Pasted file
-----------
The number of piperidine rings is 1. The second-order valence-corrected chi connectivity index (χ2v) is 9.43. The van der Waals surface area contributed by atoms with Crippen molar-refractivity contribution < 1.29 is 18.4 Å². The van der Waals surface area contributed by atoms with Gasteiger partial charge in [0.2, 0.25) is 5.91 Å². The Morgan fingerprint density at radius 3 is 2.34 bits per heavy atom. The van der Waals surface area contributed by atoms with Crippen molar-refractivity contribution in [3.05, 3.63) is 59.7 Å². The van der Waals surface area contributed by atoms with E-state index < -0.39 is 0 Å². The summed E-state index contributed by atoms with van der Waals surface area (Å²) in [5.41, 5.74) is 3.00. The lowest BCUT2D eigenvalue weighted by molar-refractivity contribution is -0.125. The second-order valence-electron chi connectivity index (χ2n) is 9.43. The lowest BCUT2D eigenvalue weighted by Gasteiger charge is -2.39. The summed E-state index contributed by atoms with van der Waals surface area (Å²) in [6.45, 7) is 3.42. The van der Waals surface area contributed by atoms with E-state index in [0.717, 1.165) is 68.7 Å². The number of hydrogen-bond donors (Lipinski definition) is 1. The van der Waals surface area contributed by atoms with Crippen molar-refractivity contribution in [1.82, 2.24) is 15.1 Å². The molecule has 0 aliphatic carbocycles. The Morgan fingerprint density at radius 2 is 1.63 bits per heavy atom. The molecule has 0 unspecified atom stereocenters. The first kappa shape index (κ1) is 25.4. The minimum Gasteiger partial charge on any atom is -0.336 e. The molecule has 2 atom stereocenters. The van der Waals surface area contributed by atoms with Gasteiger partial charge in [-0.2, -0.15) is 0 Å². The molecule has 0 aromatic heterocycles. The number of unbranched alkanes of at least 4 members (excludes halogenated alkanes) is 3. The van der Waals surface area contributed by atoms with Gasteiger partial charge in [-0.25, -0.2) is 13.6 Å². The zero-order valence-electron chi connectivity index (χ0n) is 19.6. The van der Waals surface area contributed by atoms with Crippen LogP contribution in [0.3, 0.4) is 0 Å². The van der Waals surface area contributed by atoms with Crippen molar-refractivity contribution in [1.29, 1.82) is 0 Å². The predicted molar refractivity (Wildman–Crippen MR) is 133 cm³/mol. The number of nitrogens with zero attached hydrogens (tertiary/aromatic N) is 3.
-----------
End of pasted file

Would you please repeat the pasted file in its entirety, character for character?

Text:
The number of piperidine rings is 1. The second-order valence-corrected chi connectivity index (χ2v) is 9.43. The van der Waals surface area contributed by atoms with Crippen molar-refractivity contribution < 1.29 is 18.4 Å². The van der Waals surface area contributed by atoms with Gasteiger partial charge in [0.2, 0.25) is 5.91 Å². The Morgan fingerprint density at radius 3 is 2.34 bits per heavy atom. The van der Waals surface area contributed by atoms with Crippen molar-refractivity contribution in [3.05, 3.63) is 59.7 Å². The van der Waals surface area contributed by atoms with E-state index < -0.39 is 0 Å². The summed E-state index contributed by atoms with van der Waals surface area (Å²) in [5.41, 5.74) is 3.00. The lowest BCUT2D eigenvalue weighted by molar-refractivity contribution is -0.125. The second-order valence-electron chi connectivity index (χ2n) is 9.43. The lowest BCUT2D eigenvalue weighted by Gasteiger charge is -2.39. The summed E-state index contributed by atoms with van der Waals surface area (Å²) in [6.45, 7) is 3.42. The van der Waals surface area contributed by atoms with E-state index in [0.717, 1.165) is 68.7 Å². The number of hydrogen-bond donors (Lipinski definition) is 1. The van der Waals surface area contributed by atoms with Crippen molar-refractivity contribution in [1.82, 2.24) is 15.1 Å². The molecule has 0 aliphatic carbocycles. The Morgan fingerprint density at radius 2 is 1.63 bits per heavy atom. The molecule has 0 unspecified atom stereocenters. The first kappa shape index (κ1) is 25.4. The minimum Gasteiger partial charge on any atom is -0.336 e. The molecule has 2 atom stereocenters. The van der Waals surface area contributed by atoms with Gasteiger partial charge in [-0.2, -0.15) is 0 Å². The molecule has 0 aromatic heterocycles. The number of unbranched alkanes of at least 4 members (excludes halogenated alkanes) is 3. The van der Waals surface area contributed by atoms with Gasteiger partial charge in [-0.25, -0.2) is 13.6 Å². The zero-order valence-electron chi connectivity index (χ0n) is 19.6. The van der Waals surface area contributed by atoms with Crippen LogP contribution in [0.3, 0.4) is 0 Å². The van der Waals surface area contributed by atoms with Crippen molar-refractivity contribution in [1.29, 1.82) is 0 Å². The predicted molar refractivity (Wildman–Crippen MR) is 133 cm³/mol. The number of nitrogens with zero attached hydrogens (tertiary/aromatic N) is 3.